In April 2019, the FDA released the New Era of Smarter Food Safety initiative, which outlines their approach around food safety over the next decade. The initiative builds on the Food Safety Modernization Act (FSMA) and will establish a modern and efficient process to quickly solve food safety problems. This new era will highlight themes like advanced traceability, digitization, predictive analytics, and developing a smarter food safety culture. As more information becomes available, and the initiative takes effect, it will be necessary to explore these trends and their impact on the four core elements of the initiative. Below we dive into each of the core elements.
Core Element 1: Technology – Enabled Traceability
In 2022, the FDA plans to finalize the food traceability rule. Advanced traceability will be used to quickly determine the root cause of any outbreak and prevent spreading or reoccurrence. While technically a separate core element, digitization is critical to advance traceability because data must be easily and quickly accessed to complete needed root cause analyses. It is important to recognize that digitalization is an evolving process and will take time to fully implement.
Developing a platform that allows for the use of machine learning is an example of technology impacting traceability. For instance, food import data collected by inspectors could assist with the detection of potential food violations by assessing statistical measures of performance. It is important to recognize that no single source of technology is a one size fits all solution but minimizing vulnerabilities and operating with multiple systems is key.
Core Element 2: Smarter Tools and Approaches for Prevention and Outbreak Response
The New Era of Smarter Food Safety initiative is no small task, and will require government, industry, and third-party audit agencies to work together to develop creative ways to address root causes. Predictive analytic systems and communication tools are essential to identifying recall root causes, responding in a timely manner, and informing appropriate groups. Various areas are assessed when looking at food safety and incorporating predictive analytics can lead to more informed risk management decisions. For example, if a customer has purchased a recalled product, modernization of recall communication can be used to notify consumers more efficiently and prevent foodborne illness from happening or spreading.
Currently, this initiative is being tested with the FDA and their Mexican counterparts. Smarter tools have allowed for the development of an analytical outbreak response for pathogens like Cyclospora. While only implemented for a short time, the protocols have proven to be effective with outbreak detection and benefited both countries. These learnings can be applied to many pathogens and other food import partnerships.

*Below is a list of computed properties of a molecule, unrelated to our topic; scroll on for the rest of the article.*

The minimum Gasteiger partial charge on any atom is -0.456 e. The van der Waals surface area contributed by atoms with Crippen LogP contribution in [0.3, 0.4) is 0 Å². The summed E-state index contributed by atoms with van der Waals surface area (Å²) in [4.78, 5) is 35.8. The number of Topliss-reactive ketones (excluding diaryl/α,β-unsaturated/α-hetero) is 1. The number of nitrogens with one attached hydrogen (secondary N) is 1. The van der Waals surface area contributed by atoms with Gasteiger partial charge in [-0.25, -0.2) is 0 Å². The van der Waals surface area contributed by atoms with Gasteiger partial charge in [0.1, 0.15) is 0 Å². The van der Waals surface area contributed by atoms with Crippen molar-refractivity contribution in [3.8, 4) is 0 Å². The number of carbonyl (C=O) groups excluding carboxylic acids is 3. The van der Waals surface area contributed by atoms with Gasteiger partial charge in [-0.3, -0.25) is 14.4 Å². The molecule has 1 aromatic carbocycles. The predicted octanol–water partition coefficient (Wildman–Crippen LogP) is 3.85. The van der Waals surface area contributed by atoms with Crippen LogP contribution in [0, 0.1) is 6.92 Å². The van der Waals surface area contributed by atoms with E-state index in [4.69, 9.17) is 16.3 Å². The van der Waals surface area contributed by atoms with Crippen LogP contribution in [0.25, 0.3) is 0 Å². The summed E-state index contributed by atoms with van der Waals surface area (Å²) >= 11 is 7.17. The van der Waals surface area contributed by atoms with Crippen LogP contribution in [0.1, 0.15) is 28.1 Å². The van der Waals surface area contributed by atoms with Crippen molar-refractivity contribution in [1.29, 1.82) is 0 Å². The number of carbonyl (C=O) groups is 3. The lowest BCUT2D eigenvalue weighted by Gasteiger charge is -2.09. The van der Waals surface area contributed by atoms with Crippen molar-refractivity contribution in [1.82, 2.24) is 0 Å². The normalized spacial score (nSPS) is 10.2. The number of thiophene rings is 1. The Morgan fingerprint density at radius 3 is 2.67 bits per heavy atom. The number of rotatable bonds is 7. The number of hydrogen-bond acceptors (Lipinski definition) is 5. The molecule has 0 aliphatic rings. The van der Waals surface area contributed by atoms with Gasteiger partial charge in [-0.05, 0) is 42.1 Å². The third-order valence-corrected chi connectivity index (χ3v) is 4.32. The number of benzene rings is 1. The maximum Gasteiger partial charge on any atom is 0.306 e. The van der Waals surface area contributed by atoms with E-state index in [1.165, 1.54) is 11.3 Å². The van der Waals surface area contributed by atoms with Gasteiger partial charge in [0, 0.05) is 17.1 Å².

Overall, smarter tools encompass a broad range of topics, but they share the same goal of streamlining current processes to minimize the impact of food borne illnesses and improve root cause detection.
Core Element 3: New Business Models and Retail Modernization
With the rise of eCommerce and abundance and variety of delivery methods, consumer shopping habits have changed. The new trends have led to ease and convenience for customers but have also established a new frontier that needs to be assessed for safety. The effectiveness of retail food regulatory programs and proper food handling, amongst the myriad of delivery options offered, is a crossroads for modern models and traditional safety expectations. It is imperative that these business models are evaluated to ensure food safety vulnerabilities are being addressed.
Core Element 4: Food Safety Culture
Establishing a food safety culture is a priority to ensure the quality and safety of products are maintained from the beginning of the food process to the delivery of food products to consumers in their homes. A strong culture will take time to build since research, education and industry adoption is required to truly incorporate and promote food safety (IAFP Conference 2021, ‘How Regulators are Integrating Food Safety Culture into Food Safety Performance and Assessment Strategies’). Studying the issues and collaborating with other industry players can help develop a smarter food safety culture that fits your company’s needs and the development of a new social norm.
What’s Coming Next for Smarter Food Safety?
The food, beverage, and grocery retail industries are constantly changing, and the food system in particular is expected to see many changes in the next 10 years compared to the past. Consumers are increasingly interested in where products are sourced, and the digital age has allowed recall information to spread quickly.
Even though the New Era of Smarter Food Safety blueprint is still evolving, industries should begin assessing their current quality process and begin setting future goals. Companies should be focused on their data, which will enable their ability to enhance their digital footprint and traceability processes.
Selecting the best quality and compliance technology system for your business needs is key to creating efficiencies and minimizing compliance obstacles. By assessing your business needs, and taking into consideration your future goals, we can create a scalable quality program that will grow with your business.
While companies may vary in the scope and breadth of their quality and compliance goals, it is essential to develop and maintain food safety as a top priority.
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